A similar story could be told at PTHS. York played varsity basketball all three years and each year the team had a winning record. His sophomore year the team was 15-9. In Troy’s junior year, the team was 31-4 and he was voted first-team All-State Player by high school basketball coaches across the state of Kentucky. “This award was very humbling,” said Troy. During the ‘79-’80 school year, the team played in the KHSAA State Tournament. The team’s record during his senior year was 23-7.
Bernie Miller was the head coach at PTHS during Troy’s high school years. From 1969 until 1988, he coached at Paducah Tilghman High School. His Tilghman teams won 41 tournament championships, 7 first region championships, and reached the state quarterfinals three times. His overall record was 557-174. Coach Miller recently passed away. He will be missed.
In addition to shooting hoops, Troy was in the starting line-up all three years for the PTHS varsity baseball team. His senior year, he played with two former MLB baseball players Steve Finley and Terry Shumpert. Finley is a two-time All-Star, World Series Champion, and five-time Gold Glove winner. Shumpert was a utility player and an alumnus of the University of Kentucky. Shumpert’s son, Nick signed with the Atlanta Braves in 2016.
Troy said, “We won a lot and only lost to St. Mary’s High School who dominated the sport in the ’70s and early ’80s.” Troy’s brother Trad was a baseball player for PTHS too. Though seven years younger, Troy’s quite proud of his baby brother. “We’ve always been close even with the age difference.”
The York family has always been very sports-focused. Both parents were big supporters of the boys. Dad coached and mom worked concessions. They were active during the early years of the Khoury League and later at Brooks Stadium. “They grew up hard and never really ‘babied’ us. They gave us all the tools we needed to be successful,” said Troy.
Troy had another sibling born three years after him. He said, “We had a sister in-between us that died one day after birth. Her name was Trena and she had a hole in her heart.” It was hard on the family and she’ll always hold a place in Troy’s heart.
After graduating high school, Troy continued his basketball career for the Paducah Community College Indians. He received an Associate’s Degree then continued his education at Murray State University majoring in business with an emphasis in marketing.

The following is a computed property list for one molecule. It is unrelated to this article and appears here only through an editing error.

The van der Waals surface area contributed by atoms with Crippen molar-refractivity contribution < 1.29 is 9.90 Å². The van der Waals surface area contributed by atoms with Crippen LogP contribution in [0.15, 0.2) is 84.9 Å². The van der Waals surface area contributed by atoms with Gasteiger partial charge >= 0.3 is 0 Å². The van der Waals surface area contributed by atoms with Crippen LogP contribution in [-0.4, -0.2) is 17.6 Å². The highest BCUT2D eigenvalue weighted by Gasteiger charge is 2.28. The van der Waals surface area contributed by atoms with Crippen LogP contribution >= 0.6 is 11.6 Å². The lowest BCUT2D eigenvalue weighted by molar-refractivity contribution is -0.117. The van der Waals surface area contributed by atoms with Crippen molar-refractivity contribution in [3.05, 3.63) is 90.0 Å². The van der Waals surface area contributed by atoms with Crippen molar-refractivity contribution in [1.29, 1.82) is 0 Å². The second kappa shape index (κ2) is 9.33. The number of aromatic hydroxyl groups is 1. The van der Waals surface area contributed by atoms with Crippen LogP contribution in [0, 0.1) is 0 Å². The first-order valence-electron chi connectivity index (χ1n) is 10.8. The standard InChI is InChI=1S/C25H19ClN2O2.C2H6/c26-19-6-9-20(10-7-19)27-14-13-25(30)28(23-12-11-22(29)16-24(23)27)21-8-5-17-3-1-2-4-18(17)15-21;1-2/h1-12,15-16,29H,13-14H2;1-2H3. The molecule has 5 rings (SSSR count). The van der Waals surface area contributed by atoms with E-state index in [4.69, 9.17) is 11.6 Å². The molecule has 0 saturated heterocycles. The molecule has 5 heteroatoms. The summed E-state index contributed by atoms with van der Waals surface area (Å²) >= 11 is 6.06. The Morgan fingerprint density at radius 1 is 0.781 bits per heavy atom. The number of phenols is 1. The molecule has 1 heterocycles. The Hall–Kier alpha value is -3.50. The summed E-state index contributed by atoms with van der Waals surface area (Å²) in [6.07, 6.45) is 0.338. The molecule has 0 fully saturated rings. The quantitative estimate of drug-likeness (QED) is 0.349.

After starting at MSU, Troy began attending church with his grandparents. When Troy was younger, going to church wasn’t something the family did regularly. “Mamaw and Pap were hugely important in our lives. Mamaw made sure we knew the Lord.” Troy accepted Jesus Christ as his Lord and Savior while at MSU.
Troy said, “Trad was called to the ministry when he was 23 years old after many youthful years of wrongdoing.” Now, he’s a pastor at Waldo Baptist Church in Brookport, Illinois, and Chaplain for the Sheriff’s Offices of McCracken and Marshall Counties.
While at MSU, Troy worked part-time for McKowen Office Supply. “Al was a tough boss, not going to lie about that. He expected hard work daily,” said Troy. While delivering supplies to Ken Higdon at Higdon Food Service, he applied for a job with the company. Three days later, he started his career in the foodservice industry.
After graduating college, Troy took a position in sales with Higdon Food Service and spent the next five years working in Owensboro, KY.
Troy met his wife Barb a year before graduating college. She moved into the apartment above his at Murray Manor. There was an immediate attraction. Troy confesses, “I prefer blondes.” However, it wasn’t just her looks, Troy got to know Barb and discovered they had a similar upbringing, values, and work ethic. She ‘checked all the boxes.’
It wasn’t until Barb left for summer break that Troy realized, “I missed her and she’s the one I want to marry.” Troy proposed at a local restaurant in Paducah. One year later, the couple married.
The Yorks had a big wedding. Barb’s dad was Sheriff in Jacksonville, IL, and had been for 12 years. He was also one of 15 children. Troy chose David Davis as his best man. Davis was Troy’s close friend from high school. They played basketball together at PTHS. He chose Trad York, Shane Boudreaux, and David Lambert as best groomsmen. Lambert passed away a few years ago and is sorely missed.
Troy and Barb have two children, Kelsy Stone (30) and Kyler York (27). Both children are married. Kelsy and husband Isaac live minutes down the road from Troy and Kyler, wife Katie, and son Cole Thomas live just outside of Louisville, KY.